Jo Miles is joining us today to talk about their novel, Warped State. Here’s the publisher’s description:
One wants to fix the broken corporate system. The other wants to tear it all down.
Jasper Wilder has a secret gift: the ability to see the relationships between people like physical bonds. Though his gift has served him well as an activist, it’s an unwelcome vestige of the corporate occupation of his home planet. When he learns that Ravel Corporation has revived the same deadly research project that brought tragedy to his generation, Jasper vows to stop it, no matter the cost.
Arriving on Ravel’s research planet, he’s immediately drawn to Sowing of Small Havoc, a brilliant local activist who should be an ally, except for his frustrating loyalty to his corporate employer. Havoc, determined to fix Ravel from the inside, knows Jasper’s expertise could be a game-changer—if only he could trust Jasper’s intentions.
If Jasper sticks to his plan, Havoc will surely take the blame. But if he doesn’t, Havoc’s entire planet will suffer. And meanwhile, Ravel security is out to destroy them both. To stop the project, Jasper may have to sacrifice the person he’s coming to care about…unless they can find a way to team up.
A heart-filled space opera about the evils of unchecked corporate power and how fighting for change always matters, Warped State will delight fans of Ann Leckie, Malka Older, and Martha Wells.
What’s Jo’s favorite bit?
My process for writing novels always starts with characters, not plot, and the very first spark for the trilogy that starts with Warped State wasn’t the character you might expect. Before I figured out the protagonists—the activists Jasper and Havoc—before I knew it was about sci-fi activism or evil corporations or secret psychic gifts, I knew I wanted to write a sentient AI.
And not just any AI. One who’s unapologetically themself—even when they aren’t sure who or what that is. One who interacts with the world on their own terms as much as they can, even when their identity makes that difficult. And above all, one who doesn’t dream of being human; in fact, it would never cross their mind. Thus was born the third point of view character in Warped State: the sensitive, secretive Ship.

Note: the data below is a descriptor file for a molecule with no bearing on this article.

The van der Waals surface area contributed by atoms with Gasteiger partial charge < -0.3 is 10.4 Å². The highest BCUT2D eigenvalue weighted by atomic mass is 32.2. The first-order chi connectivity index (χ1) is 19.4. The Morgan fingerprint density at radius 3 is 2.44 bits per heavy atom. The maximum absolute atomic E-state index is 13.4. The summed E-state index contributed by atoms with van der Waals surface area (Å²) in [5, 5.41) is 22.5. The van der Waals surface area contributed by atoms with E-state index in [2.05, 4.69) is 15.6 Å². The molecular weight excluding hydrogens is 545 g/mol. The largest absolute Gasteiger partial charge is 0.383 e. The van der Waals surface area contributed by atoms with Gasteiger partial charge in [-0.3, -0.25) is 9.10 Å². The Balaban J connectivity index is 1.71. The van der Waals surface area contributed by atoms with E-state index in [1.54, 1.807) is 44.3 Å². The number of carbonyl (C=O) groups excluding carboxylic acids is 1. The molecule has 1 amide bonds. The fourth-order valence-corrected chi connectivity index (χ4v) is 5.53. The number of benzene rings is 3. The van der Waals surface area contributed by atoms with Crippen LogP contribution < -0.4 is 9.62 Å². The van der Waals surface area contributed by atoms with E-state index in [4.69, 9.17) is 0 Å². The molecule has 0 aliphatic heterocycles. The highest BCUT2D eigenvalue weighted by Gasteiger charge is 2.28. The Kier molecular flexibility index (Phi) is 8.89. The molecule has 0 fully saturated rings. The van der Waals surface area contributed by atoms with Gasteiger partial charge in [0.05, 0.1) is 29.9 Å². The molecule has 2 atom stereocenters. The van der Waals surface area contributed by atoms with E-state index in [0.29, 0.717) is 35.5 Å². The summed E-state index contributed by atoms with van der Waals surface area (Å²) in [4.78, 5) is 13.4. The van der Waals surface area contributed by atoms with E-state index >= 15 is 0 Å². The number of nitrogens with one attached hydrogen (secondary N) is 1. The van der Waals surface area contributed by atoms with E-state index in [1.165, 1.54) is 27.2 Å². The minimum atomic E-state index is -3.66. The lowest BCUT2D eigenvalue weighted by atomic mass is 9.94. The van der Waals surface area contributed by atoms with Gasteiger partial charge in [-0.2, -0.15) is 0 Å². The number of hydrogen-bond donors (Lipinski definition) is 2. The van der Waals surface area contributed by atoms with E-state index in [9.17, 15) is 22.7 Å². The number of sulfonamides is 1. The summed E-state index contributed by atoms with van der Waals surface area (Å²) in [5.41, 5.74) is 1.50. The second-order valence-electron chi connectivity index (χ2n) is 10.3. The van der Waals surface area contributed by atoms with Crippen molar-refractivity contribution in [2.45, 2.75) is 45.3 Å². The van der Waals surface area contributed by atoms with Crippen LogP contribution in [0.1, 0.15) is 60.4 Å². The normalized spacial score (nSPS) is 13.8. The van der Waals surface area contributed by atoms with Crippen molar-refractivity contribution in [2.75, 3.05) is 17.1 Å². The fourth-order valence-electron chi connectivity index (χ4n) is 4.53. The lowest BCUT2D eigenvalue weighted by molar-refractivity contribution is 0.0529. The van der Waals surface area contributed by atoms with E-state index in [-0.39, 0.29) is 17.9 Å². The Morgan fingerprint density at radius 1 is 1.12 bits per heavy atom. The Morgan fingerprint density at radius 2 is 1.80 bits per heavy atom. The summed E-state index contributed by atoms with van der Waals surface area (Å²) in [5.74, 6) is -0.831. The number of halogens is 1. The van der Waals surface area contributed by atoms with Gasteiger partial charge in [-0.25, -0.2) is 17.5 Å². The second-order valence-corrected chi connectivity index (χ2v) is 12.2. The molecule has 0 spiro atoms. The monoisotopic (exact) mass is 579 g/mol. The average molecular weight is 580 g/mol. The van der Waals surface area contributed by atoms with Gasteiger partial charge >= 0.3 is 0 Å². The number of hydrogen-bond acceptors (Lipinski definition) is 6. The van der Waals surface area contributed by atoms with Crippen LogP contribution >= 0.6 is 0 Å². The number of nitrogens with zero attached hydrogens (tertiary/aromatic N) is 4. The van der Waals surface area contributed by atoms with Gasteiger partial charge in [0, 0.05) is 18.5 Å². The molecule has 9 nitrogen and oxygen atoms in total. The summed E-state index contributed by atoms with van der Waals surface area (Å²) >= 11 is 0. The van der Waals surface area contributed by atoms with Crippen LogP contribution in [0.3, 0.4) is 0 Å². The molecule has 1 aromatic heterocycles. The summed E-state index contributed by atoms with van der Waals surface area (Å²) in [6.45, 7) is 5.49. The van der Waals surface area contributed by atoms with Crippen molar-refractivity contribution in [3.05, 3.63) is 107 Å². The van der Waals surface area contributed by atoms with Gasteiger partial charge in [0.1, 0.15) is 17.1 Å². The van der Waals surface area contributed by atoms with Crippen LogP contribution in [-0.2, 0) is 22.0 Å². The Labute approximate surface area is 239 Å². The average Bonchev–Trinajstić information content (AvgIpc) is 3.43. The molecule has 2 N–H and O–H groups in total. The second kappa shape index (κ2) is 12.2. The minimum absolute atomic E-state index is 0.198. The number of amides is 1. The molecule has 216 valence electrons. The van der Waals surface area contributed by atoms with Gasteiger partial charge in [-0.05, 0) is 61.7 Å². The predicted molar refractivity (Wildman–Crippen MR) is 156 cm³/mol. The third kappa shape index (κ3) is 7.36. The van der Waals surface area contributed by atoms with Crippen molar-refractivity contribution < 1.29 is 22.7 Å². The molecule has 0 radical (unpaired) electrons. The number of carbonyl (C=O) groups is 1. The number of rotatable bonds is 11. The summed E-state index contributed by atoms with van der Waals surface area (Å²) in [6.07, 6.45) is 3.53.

I love a great AI character in science fiction. But as much as I adore Lt. Cmdr. Data and others like him, the trope of artificial intelligences who long to be human is a huge pet peeve of mine. What’s so great about being human that it’s the pinnacle of achievement for beings with a completely different capacity for greatness? Being able to analyze complex data in nanoseconds—or in Ship’s case, fly through space or see through dozens of cameras at once—sounds pretty great to me.
Never mind AIs with gender. Why should a spaceship follow a human gender binary? Why do so many AIs and computers present as female, in particular? That says more about humanity than it does about technology. As a nonbinary author, I like the idea of AIs who just don’t care about gender at all. Especially in a universe like this one, where being queer, trans, or nonbinary is normalized (and there are lots of LGBTQ+ organic characters too), I see no reason for AIs to have a gender unless they want one.